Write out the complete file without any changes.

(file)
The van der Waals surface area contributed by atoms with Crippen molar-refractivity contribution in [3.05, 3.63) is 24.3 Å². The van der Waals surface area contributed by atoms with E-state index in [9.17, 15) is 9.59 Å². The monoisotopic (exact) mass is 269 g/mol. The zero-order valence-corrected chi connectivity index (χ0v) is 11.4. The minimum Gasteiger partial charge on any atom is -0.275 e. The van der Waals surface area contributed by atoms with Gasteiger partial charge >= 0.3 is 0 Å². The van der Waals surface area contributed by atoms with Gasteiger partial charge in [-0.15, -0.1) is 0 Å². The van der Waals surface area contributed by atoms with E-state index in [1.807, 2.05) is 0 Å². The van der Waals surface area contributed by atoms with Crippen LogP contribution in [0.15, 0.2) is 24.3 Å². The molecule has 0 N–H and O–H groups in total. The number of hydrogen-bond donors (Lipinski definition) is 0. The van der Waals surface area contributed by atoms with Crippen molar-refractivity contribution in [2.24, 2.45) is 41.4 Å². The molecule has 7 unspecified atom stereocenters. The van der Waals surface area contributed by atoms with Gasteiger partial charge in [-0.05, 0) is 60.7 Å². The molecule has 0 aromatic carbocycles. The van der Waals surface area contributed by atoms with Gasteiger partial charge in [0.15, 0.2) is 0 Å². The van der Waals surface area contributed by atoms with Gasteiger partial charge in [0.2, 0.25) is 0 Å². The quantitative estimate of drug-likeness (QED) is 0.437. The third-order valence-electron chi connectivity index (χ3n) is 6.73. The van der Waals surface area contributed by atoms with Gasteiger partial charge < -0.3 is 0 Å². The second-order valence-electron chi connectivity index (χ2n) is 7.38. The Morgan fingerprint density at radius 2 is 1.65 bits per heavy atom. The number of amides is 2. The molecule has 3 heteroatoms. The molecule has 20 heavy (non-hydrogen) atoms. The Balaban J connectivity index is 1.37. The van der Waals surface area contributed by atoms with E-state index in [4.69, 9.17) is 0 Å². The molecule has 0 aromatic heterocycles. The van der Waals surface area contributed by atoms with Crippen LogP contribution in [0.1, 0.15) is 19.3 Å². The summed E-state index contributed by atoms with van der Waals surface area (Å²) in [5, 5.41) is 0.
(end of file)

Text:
The van der Waals surface area contributed by atoms with Crippen molar-refractivity contribution in [3.05, 3.63) is 24.3 Å². The van der Waals surface area contributed by atoms with E-state index in [9.17, 15) is 9.59 Å². The monoisotopic (exact) mass is 269 g/mol. The zero-order valence-corrected chi connectivity index (χ0v) is 11.4. The minimum Gasteiger partial charge on any atom is -0.275 e. The van der Waals surface area contributed by atoms with Gasteiger partial charge >= 0.3 is 0 Å². The van der Waals surface area contributed by atoms with Gasteiger partial charge in [-0.15, -0.1) is 0 Å². The van der Waals surface area contributed by atoms with E-state index in [1.807, 2.05) is 0 Å². The van der Waals surface area contributed by atoms with Crippen LogP contribution in [0.15, 0.2) is 24.3 Å². The molecule has 0 N–H and O–H groups in total. The number of hydrogen-bond donors (Lipinski definition) is 0. The van der Waals surface area contributed by atoms with Crippen molar-refractivity contribution in [2.24, 2.45) is 41.4 Å². The molecule has 7 unspecified atom stereocenters. The van der Waals surface area contributed by atoms with Gasteiger partial charge in [-0.05, 0) is 60.7 Å². The molecule has 0 aromatic carbocycles. The van der Waals surface area contributed by atoms with Gasteiger partial charge in [0.15, 0.2) is 0 Å². The van der Waals surface area contributed by atoms with Gasteiger partial charge in [0.2, 0.25) is 0 Å². The quantitative estimate of drug-likeness (QED) is 0.437. The third-order valence-electron chi connectivity index (χ3n) is 6.73. The van der Waals surface area contributed by atoms with Gasteiger partial charge < -0.3 is 0 Å². The second-order valence-electron chi connectivity index (χ2n) is 7.38. The Morgan fingerprint density at radius 2 is 1.65 bits per heavy atom. The number of amides is 2. The molecule has 3 heteroatoms. The molecule has 20 heavy (non-hydrogen) atoms. The Balaban J connectivity index is 1.37. The van der Waals surface area contributed by atoms with E-state index in [4.69, 9.17) is 0 Å². The molecule has 0 aromatic heterocycles. The van der Waals surface area contributed by atoms with Crippen LogP contribution in [0.1, 0.15) is 19.3 Å². The summed E-state index contributed by atoms with van der Waals surface area (Å²) in [5, 5.41) is 0.